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Green v. Sterling Extruder Corp.

Decided: February 8, 1984.


On certification to the Superior Court, Appellate Division.

For reversal -- Chief Justice Wilentz and Justices Clifford, Schreiber, Handler, Pollock, O'Hern, Garibaldi. For affirmance -- None. The opinion of the Court was delivered by Clifford, J.


[95 NJ Page 264] Under the current state of our law in the strict liability context, contributory negligence in any of its varied forms (excluding, of course, any intentional or willful act) will not foreclose a factory worker who is injured while using a defective machine for a reasonably foreseeable purpose from recovering against the machine's manufacturer. Suter v. San Angelo Foundry & Mach. Co., 81 N.J. 150, 177 (1979). Nor may such negligence of the worker serve to reduce any award in his favor under principles of comparative negligence, N.J.S.A. 2A:15-5.1. See Suter, supra, 81 N.J. at 177. The question posed by this appeal is whether a factory worker's contributory fault*fn1 may be similarly disregarded in an action grounded solely in negligence.

The Appellate Division, in an unreported opinion, held that in the stated circumstances the worker's contributory fault was available to the machine manufacturer as a defense. We disagree. Because it found error, however, on a point we do not reach, the court below remanded the cause for a new trial on liability. We reverse and order judgment for plaintiff on the liability phase of this bifurcated case.


Plaintiff John Green*fn2 brought suit on account of personal injuries sustained in January, 1977, while he was employed by Merlin Manufacturing Corporation (Merlin). He had been working for Merlin intermittently for about a year as a foreman, supervisor, and set-up man. On the date in question Green was working on a plastic blowmolding machine that, as the jury found, had originally been designed and assembled by defendant Transogram Co., Inc. (Transogram), for its own use but was subsequently acquired by Merlin after a bankruptcy sale of defendant's machines. The other named defendants are no longer involved in the case.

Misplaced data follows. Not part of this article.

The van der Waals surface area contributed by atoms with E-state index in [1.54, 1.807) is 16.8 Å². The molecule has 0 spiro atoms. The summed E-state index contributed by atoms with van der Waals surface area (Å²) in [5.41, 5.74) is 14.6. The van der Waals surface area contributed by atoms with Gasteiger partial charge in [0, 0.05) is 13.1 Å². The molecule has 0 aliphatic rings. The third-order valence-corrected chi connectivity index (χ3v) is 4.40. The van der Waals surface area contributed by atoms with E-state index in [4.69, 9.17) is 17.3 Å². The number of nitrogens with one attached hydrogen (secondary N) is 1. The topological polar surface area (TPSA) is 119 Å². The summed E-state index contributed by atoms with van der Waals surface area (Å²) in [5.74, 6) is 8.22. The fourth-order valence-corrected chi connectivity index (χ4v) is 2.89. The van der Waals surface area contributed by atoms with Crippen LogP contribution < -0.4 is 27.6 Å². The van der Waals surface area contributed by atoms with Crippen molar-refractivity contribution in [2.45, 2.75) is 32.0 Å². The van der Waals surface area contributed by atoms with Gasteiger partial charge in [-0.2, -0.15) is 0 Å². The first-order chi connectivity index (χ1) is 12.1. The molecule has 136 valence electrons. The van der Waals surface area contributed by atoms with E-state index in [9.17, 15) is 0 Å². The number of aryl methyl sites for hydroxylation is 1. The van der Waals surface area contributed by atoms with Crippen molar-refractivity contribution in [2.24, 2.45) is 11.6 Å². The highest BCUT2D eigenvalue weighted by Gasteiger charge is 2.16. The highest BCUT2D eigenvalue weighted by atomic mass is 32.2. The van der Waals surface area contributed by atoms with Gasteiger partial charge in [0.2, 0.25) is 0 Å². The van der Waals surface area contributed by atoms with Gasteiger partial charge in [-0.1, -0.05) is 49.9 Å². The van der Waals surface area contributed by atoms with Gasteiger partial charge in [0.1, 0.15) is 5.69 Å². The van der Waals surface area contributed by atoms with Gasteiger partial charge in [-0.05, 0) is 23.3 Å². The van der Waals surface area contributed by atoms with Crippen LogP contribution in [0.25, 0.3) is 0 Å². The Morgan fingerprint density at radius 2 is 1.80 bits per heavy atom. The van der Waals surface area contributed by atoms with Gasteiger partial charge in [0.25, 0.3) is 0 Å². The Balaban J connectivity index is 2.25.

The blowmolding machine was used for the manufacture of plastic toys. It consisted of three separate components connected electrically and hydraulically: a tube called an extruder, used to heat plastic pellets and melt them down into a tube-like shape; a blow press, used to mold the plastic tube into the configuration of the toy mold; and a hydraulic system and

timing mechanism, used to supply power to and coordinate the operations of the other two parts. A button on the left side of the press mechanism shut off the power. The machine was not equipped with an interlocking guard, available at the time of manufacture, that would have prevented workers from placing their hands in the press area while the machine was in operation, nor did it bear any warnings about the danger of reaching between the presses while the power was on.

In the operation of a blowmolding machine the "set-up man" inserts a hollow mold of a particular shape and size between the two presses, one half on the inside wall of each press. Plastic pellets are then poured into the top of the extruder. The extruder heats the plastic, melts it down, and ejects it through the bottom in the form of a hot plastic tube or "parison." As the parison descends from the extruder into the area between the two die presses, the presses automatically clamp together on it at a force of 2,000 pounds per square inch, or a total closing force of 20 tons. This forces the parison into the mold between the presses. Hot air is then injected into the parison through a needle alongside one of the presses, and the plastic is blown up to the configuration of the mold. Finally, the plates separate, allowing the "machine operator" to remove the completed toy from the mold. As we understand the plaintiff's testimony this entire heating, melting, and molding process takes about sixteen to twenty seconds.

Blowmolding machines do not always work as smoothly as the foregoing description might suggest, however. Dribbles of plastic from the parison occasionally become caught on the alignment pins alongside the molds or elsewhere inside the die presses. At such times, as part of the normal operation of the machine, the machine operator must reach between the die presses to unjam the machine so that the operation can be completed.

At the time of the accident plaintiff, a 37-year-old man with a ninth-grade education who had been ...

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